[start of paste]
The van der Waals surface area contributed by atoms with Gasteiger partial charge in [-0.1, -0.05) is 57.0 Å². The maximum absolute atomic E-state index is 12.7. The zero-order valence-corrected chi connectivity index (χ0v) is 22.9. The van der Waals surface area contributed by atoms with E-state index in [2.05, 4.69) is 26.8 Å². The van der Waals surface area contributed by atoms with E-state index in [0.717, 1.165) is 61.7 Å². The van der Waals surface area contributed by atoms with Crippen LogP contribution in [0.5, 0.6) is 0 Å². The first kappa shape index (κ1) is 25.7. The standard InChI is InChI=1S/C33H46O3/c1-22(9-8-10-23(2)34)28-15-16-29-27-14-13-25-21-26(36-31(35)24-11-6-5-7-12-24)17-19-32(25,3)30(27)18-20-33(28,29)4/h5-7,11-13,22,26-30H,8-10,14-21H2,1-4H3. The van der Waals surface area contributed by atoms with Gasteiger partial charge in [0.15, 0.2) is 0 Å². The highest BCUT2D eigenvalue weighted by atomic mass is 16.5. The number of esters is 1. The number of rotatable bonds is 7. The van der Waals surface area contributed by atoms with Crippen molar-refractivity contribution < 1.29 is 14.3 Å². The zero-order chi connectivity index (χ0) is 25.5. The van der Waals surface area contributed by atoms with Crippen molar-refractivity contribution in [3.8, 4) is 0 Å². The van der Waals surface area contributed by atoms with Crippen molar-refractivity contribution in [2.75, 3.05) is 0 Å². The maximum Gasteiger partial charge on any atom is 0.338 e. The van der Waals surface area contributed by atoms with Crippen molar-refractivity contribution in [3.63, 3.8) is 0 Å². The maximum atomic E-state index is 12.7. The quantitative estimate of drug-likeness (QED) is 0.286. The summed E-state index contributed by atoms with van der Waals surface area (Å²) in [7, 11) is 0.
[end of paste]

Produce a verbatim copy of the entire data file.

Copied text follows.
The van der Waals surface area contributed by atoms with Gasteiger partial charge in [-0.1, -0.05) is 57.0 Å². The maximum absolute atomic E-state index is 12.7. The zero-order valence-corrected chi connectivity index (χ0v) is 22.9. The van der Waals surface area contributed by atoms with E-state index in [2.05, 4.69) is 26.8 Å². The van der Waals surface area contributed by atoms with E-state index in [0.717, 1.165) is 61.7 Å². The van der Waals surface area contributed by atoms with Crippen LogP contribution in [0.5, 0.6) is 0 Å². The first kappa shape index (κ1) is 25.7. The standard InChI is InChI=1S/C33H46O3/c1-22(9-8-10-23(2)34)28-15-16-29-27-14-13-25-21-26(36-31(35)24-11-6-5-7-12-24)17-19-32(25,3)30(27)18-20-33(28,29)4/h5-7,11-13,22,26-30H,8-10,14-21H2,1-4H3. The van der Waals surface area contributed by atoms with Gasteiger partial charge in [0.15, 0.2) is 0 Å². The highest BCUT2D eigenvalue weighted by atomic mass is 16.5. The number of esters is 1. The number of rotatable bonds is 7. The van der Waals surface area contributed by atoms with Crippen molar-refractivity contribution < 1.29 is 14.3 Å². The zero-order chi connectivity index (χ0) is 25.5. The van der Waals surface area contributed by atoms with Crippen molar-refractivity contribution in [3.8, 4) is 0 Å². The van der Waals surface area contributed by atoms with Crippen molar-refractivity contribution in [2.75, 3.05) is 0 Å². The maximum Gasteiger partial charge on any atom is 0.338 e. The van der Waals surface area contributed by atoms with Crippen molar-refractivity contribution in [3.63, 3.8) is 0 Å². The maximum atomic E-state index is 12.7. The quantitative estimate of drug-likeness (QED) is 0.286. The summed E-state index contributed by atoms with van der Waals surface area (Å²) in [7, 11) is 0.